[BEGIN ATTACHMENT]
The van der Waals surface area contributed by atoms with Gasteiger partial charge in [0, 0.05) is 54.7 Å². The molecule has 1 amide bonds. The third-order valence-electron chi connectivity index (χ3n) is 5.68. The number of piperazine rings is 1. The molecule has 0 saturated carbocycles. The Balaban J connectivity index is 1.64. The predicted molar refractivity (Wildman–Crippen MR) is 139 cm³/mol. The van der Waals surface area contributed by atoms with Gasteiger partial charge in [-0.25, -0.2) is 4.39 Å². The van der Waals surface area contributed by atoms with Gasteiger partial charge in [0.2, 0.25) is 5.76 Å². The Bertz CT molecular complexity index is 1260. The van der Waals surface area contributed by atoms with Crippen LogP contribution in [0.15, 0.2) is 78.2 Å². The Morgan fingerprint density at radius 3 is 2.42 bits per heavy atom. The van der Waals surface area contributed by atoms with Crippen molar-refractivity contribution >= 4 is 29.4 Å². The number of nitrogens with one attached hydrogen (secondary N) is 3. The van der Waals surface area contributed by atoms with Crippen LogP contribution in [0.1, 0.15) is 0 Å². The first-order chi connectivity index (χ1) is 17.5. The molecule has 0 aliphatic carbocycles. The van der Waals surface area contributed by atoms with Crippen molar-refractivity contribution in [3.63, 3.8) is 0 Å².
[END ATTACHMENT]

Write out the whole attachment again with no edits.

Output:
The van der Waals surface area contributed by atoms with Gasteiger partial charge in [0, 0.05) is 54.7 Å². The molecule has 1 amide bonds. The third-order valence-electron chi connectivity index (χ3n) is 5.68. The number of piperazine rings is 1. The molecule has 0 saturated carbocycles. The Balaban J connectivity index is 1.64. The predicted molar refractivity (Wildman–Crippen MR) is 139 cm³/mol. The van der Waals surface area contributed by atoms with Gasteiger partial charge in [-0.25, -0.2) is 4.39 Å². The van der Waals surface area contributed by atoms with Gasteiger partial charge in [0.2, 0.25) is 5.76 Å². The Bertz CT molecular complexity index is 1260. The van der Waals surface area contributed by atoms with Crippen LogP contribution in [0.15, 0.2) is 78.2 Å². The Morgan fingerprint density at radius 3 is 2.42 bits per heavy atom. The van der Waals surface area contributed by atoms with Crippen molar-refractivity contribution >= 4 is 29.4 Å². The number of nitrogens with one attached hydrogen (secondary N) is 3. The van der Waals surface area contributed by atoms with Crippen LogP contribution in [0.1, 0.15) is 0 Å². The first-order chi connectivity index (χ1) is 17.5. The molecule has 0 aliphatic carbocycles. The van der Waals surface area contributed by atoms with Crippen molar-refractivity contribution in [3.63, 3.8) is 0 Å².